Company A, 229th Assault Helicopter Battalion, 1st Cavalry Division (Airmobile)
While reading the info on Cpt. Freeman, I found that I couldn't have put it better than this.
Picture if you will the following scenario …
You’re an 18 or 19 year old kid. You’re critically wounded, and dying in the jungle in the Ia Drang Valley, 11-14-1965. LZ Xray , Vietnam . Your Infantry Unit is outnumbered 8 to 1, and the enemy fire is so intense, from 100 or 200 yards away, that your own Company Commander has ordered the MediVac helicopters to stop coming in.
You’re lying there, listening to the enemy machine guns, and you know you’re not
getting out. Your family is 1/2 way around the world, 12,000 miles away, and you’ll never see them again. As the world starts to fade in and out, you know this is the day.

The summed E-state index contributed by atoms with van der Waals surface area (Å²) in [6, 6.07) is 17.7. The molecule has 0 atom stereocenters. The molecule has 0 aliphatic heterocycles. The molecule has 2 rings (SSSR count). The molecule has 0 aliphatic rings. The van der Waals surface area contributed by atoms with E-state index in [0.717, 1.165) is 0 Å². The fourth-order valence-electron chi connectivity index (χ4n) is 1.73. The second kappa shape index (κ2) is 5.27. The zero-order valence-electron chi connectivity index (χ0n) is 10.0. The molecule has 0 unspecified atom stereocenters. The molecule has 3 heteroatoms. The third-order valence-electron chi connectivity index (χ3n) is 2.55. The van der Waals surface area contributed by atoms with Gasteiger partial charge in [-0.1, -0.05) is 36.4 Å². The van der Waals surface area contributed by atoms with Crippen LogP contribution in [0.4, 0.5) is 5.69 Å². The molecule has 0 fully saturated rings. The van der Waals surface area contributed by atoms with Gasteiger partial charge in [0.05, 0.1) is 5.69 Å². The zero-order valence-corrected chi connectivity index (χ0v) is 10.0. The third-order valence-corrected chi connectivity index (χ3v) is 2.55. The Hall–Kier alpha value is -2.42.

Then, over the machine gun noise, you faintly hear that sound of a helicopter, and you look up to see a Huey, but it doesn’t seem real, because no Medi-Vac markings are on it.
Ed Freeman is coming for you. He’s not Medi-Vac, so it’s not his job, but he’s flying his Huey down into the machine gun fire, after the Medi-Vacs were ordered not to come. He’s coming anyway. And he drops it in, and sits there in the machine gun fire, as they load 2 or 3 of you on board.
Then he flies you up and out through the gunfire, to the Doctors and Nurses.
And, he kept coming back……
13 more times …..
We Should Not Only Mourn These Men And Women Who Died, We Should Also Thank God That Such People Lived
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